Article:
Running My First 'Bug Bash'

I closed out the first blog in this 3 part series saying that I was going to create a template Miro board in advance of the session. I felt that a well structured board would not only help me with setting the scene for everyone once the bug bash kicked off, but it would also, hopefully, ensure that the session was valuable for everyone.

Lining Everything Up

I set up a Miro board with the following sections:

1. Feature(s)

The Jira ticket links relevant to this particular bug bash/feature.

2. Out of Scope

Any thing we didn’t want people focusing on in the session. E.g. for ours we wanted to explore adding a single thing to a cart. Multiple items is a future feature and so, an out of scope feature was being able to add multiple items to the cart.

3. Risks Identified

Anywhere we thought there might be a problem but we didn’t get a chance to explore yet or we wanted to explore in more detail. Particularly helpful for mobile specific things if you think you have some device or operating system specific issues.

4. Environment

The environment everyone will be testing in. Is it a feature branch, production, etc. Also is it on Android or iOS.

5. Account details

We needed test accounts set up in advance for people to use to help reduce setup time during the session, the details of these accounts were added to the Miro board. Some of the developers who were more familiar with the feature could also set up brand new ones if they wished.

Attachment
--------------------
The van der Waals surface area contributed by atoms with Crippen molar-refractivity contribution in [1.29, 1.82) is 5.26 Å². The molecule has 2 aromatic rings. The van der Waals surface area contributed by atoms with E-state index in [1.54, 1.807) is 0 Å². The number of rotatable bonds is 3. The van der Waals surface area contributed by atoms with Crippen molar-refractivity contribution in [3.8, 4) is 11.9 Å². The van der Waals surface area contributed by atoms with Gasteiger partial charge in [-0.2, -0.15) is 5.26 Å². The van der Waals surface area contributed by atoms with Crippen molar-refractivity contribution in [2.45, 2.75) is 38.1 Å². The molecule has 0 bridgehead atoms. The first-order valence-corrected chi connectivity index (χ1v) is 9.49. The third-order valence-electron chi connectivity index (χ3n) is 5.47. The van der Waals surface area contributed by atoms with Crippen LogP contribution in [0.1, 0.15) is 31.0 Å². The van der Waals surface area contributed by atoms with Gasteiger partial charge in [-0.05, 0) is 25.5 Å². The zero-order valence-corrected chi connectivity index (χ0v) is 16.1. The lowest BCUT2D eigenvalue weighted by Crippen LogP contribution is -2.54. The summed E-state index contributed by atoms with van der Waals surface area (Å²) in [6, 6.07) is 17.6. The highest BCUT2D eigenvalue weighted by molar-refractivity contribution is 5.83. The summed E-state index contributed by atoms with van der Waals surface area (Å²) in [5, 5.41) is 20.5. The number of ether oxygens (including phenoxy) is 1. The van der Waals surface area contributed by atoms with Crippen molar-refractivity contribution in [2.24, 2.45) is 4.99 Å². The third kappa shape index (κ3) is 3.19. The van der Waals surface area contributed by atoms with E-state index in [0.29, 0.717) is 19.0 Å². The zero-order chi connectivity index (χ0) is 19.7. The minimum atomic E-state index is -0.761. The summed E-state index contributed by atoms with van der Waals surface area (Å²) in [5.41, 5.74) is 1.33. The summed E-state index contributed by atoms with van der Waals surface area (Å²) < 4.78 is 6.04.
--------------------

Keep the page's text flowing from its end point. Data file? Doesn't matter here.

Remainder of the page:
6. Charters

We set up a few charters based on the risks we’d identified. Not so many as to bias people but enough that if people attended from outside of engineering and didn’t know where to start, they had charters to give them a starting point.

As we’re completely remote, the link to the Miro board and any instructions to complete before attending were sent out in advance.

The Main Event

When the session officially started, we spent 10 minutes giving a run down of the feature, highlighting the charters and how they could help with inspiration, how we’d like people to report issues, how long we would spend exploring (half an hour) and how we would debrief at the end.

Luisa, the person who developed the feature, and I were available throughout the session for people to unmute and ask us questions when they needed to. We then spent 15-20 minutes debriefing at the end and outlining how people could raise any things they thought about after the session with us.


I’d call this a huge success for my first ever Bug Bash. Next time I’m hoping to:

  1. Be more familiar with the feature before the session
  2. Send the Miro board out further in advance of the session
  3. Refine the Miro board to be leaner, there was a bit too much detail in sections of it.

I hope to blog about applying these learnings when I get a chance. Watch this space!

In an effort to keep my blogs shorter, I’ve split this story into 3 parts. Read part 1 and part 2.